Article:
I propose to take Questions Nos. 14 and 17 together.
I suggest that the Deputy should do the lotto this evening. Questions Nos. 14 and 17 are being taken together, so she is doing quite well today.
The Paris Agreement aims to hold the increase in global average temperature to well below 2° C above pre-industrial levels and to pursue efforts to limit the temperature increase to 1.5° C above pre-industrial levels. It also aims to increase the ability to adapt to the adverse impacts of climate change and foster climate resilience.
The agreement puts in place the necessary framework for all countries to take ambitious action, as well as providing for transparency to ensure that all countries can have confidence in each other’s efforts. The agreement aims to tackle 95% of global emissions through 188 intended nationally-determined contributions, INDCs, which will set out how parties intend to meet their own emission reduction targets. The Paris Agreement itself does not set specific targets for CO2 emissions. Ireland will contribute to the agreement via the INDC tabled by the EU on behalf of its member states, which commits the EU to a 40% reduction in EU-wide emissions by 2030 compared with 1990. The specific details of the contribution to be made by each member state to this overall ambition remains to be finalised and Ireland is currently examining proposals made by the European Commission in this regard.
The extent of the challenge to reduce greenhouse gas emissions, in line with the Paris Agreement and other international commitments, is well understood by the Government, as reflected in the national policy position on climate action and low carbon development, published in April 2014, and now underpinned by the Climate Action and Low Carbon Development Act 2015, which was enacted in December of last year. The national policy position provides a high-level policy direction for the adoption and implementation by Government of plans to enable the State to move to a low-carbon, climate-resilient economy by 2050. Statutory authority for the plans is set out in the Act.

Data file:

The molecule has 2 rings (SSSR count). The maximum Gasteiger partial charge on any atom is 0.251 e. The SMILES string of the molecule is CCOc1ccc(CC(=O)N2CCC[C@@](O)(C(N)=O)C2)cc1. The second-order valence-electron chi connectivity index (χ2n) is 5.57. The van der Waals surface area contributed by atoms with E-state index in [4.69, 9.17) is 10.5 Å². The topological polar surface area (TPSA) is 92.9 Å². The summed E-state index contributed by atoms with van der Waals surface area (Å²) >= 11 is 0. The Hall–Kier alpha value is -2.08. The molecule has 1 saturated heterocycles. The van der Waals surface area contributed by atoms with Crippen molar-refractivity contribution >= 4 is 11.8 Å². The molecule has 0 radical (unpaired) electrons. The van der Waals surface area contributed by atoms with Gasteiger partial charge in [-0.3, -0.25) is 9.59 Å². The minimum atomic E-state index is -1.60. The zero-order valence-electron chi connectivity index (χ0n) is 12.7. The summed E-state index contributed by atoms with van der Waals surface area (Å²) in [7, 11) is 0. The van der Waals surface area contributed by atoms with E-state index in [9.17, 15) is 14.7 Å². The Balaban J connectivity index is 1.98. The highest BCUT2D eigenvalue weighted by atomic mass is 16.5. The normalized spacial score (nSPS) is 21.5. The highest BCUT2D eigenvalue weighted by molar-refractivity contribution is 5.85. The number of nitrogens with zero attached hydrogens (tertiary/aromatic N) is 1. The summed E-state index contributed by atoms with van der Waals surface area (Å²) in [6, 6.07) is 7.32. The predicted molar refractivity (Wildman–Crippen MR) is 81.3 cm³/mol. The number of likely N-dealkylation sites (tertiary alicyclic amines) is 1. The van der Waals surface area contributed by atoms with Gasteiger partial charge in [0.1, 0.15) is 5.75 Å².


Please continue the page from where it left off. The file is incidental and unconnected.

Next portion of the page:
In accordance with section 4 of the Act, and in line with responsibilities assigned to me as Minister for Communications, Climate Action and Environment, I intend to make a draft national mitigation plan available for public consultation by the end of the year followed by submission of a final plan to Government for approval at the latest by June 2017. The preparation of the national mitigation plan is statutorily designed to be a whole-of-Government approach to tackling greenhouse gas emissions. In particular, Ministers with responsibility for the largest-emitting sectors, namely, agriculture, transport, electricity and the built environment, are required by Government to develop sectoral mitigation measures for inclusion in the plan.
A key element of the development process of the national mitigation plan is the identification of the most cost-effective measures with the optimal mitigation potential, which safeguard Ireland’s competitiveness and ideally support sustainable economic growth. Work is ongoing on this complex task by all relevant Departments and will culminate in a master list of potential measures being produced, from which the most appropriate measures will be selected for inclusion in the national mitigation plan. As this process is yet to be finalised, detailed costings are currently unavailable. In recognising the whole-of-Government approach under way, it is noted that the cyclical process of preparing appropriate policies and measures for both 2020 and 2030 will require a range of budgetary measures across a range of relevant Government Departments over the period concerned.
My Department has received an allocation of €100 million for energy projects in the Estimates for 2017, the bulk of which will be allocated to energy efficiency and renewable energy, which represents an increase of 35% on last year's allocation. My Department will target the upgrading of up to 30,000 homes in 2017 that will, together with the €22 million retrofitting fund announced by my colleague, the Minister, Deputy Coveney, for local authority dwellings, have a significant impact on reducing carbon emissions as well as supporting the creation of jobs in the sector. About 4% of the total housing stock will be upgraded in 2017.